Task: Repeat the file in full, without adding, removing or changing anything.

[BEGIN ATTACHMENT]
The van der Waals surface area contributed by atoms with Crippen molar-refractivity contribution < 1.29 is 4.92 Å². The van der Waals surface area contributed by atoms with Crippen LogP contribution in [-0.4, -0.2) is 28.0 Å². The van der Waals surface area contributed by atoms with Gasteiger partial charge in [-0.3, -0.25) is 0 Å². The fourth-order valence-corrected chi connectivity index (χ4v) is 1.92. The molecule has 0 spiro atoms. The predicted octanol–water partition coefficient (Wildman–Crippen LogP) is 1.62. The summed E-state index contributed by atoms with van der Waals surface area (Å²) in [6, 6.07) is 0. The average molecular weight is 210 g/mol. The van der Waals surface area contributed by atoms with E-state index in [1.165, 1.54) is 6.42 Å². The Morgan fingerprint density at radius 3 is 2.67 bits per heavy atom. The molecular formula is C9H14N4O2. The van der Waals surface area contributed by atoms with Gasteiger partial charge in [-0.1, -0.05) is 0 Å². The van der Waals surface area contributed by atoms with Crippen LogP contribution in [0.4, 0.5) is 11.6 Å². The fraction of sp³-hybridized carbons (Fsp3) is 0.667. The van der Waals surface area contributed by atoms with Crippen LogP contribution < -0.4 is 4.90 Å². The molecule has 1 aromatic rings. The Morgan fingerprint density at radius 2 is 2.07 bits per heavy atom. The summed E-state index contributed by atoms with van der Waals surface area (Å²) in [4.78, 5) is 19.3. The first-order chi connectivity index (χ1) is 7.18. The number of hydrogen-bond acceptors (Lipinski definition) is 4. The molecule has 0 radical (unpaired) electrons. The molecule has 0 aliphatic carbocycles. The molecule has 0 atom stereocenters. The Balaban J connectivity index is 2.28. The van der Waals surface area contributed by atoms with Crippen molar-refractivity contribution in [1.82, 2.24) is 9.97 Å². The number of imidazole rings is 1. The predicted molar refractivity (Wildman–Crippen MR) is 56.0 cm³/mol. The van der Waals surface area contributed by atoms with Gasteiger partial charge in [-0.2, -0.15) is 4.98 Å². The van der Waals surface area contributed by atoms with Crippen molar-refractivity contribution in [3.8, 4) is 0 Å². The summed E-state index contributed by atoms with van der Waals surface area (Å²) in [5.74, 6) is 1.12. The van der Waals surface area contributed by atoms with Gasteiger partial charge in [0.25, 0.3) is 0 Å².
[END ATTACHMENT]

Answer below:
The van der Waals surface area contributed by atoms with Crippen molar-refractivity contribution < 1.29 is 4.92 Å². The van der Waals surface area contributed by atoms with Crippen LogP contribution in [-0.4, -0.2) is 28.0 Å². The van der Waals surface area contributed by atoms with Gasteiger partial charge in [-0.3, -0.25) is 0 Å². The fourth-order valence-corrected chi connectivity index (χ4v) is 1.92. The molecule has 0 spiro atoms. The predicted octanol–water partition coefficient (Wildman–Crippen LogP) is 1.62. The summed E-state index contributed by atoms with van der Waals surface area (Å²) in [6, 6.07) is 0. The average molecular weight is 210 g/mol. The van der Waals surface area contributed by atoms with E-state index in [1.165, 1.54) is 6.42 Å². The Morgan fingerprint density at radius 3 is 2.67 bits per heavy atom. The molecular formula is C9H14N4O2. The van der Waals surface area contributed by atoms with Gasteiger partial charge in [-0.1, -0.05) is 0 Å². The van der Waals surface area contributed by atoms with Crippen LogP contribution in [0.4, 0.5) is 11.6 Å². The fraction of sp³-hybridized carbons (Fsp3) is 0.667. The van der Waals surface area contributed by atoms with Crippen LogP contribution < -0.4 is 4.90 Å². The molecule has 1 aromatic rings. The Morgan fingerprint density at radius 2 is 2.07 bits per heavy atom. The summed E-state index contributed by atoms with van der Waals surface area (Å²) in [4.78, 5) is 19.3. The first-order chi connectivity index (χ1) is 7.18. The number of hydrogen-bond acceptors (Lipinski definition) is 4. The molecule has 0 radical (unpaired) electrons. The molecule has 0 aliphatic carbocycles. The molecule has 0 atom stereocenters. The Balaban J connectivity index is 2.28. The van der Waals surface area contributed by atoms with Crippen molar-refractivity contribution in [1.82, 2.24) is 9.97 Å². The number of imidazole rings is 1. The predicted molar refractivity (Wildman–Crippen MR) is 56.0 cm³/mol. The van der Waals surface area contributed by atoms with Gasteiger partial charge in [-0.2, -0.15) is 4.98 Å². The van der Waals surface area contributed by atoms with Crippen molar-refractivity contribution in [3.8, 4) is 0 Å². The summed E-state index contributed by atoms with van der Waals surface area (Å²) in [5.74, 6) is 1.12. The van der Waals surface area contributed by atoms with Gasteiger partial charge in [0.25, 0.3) is 0 Å².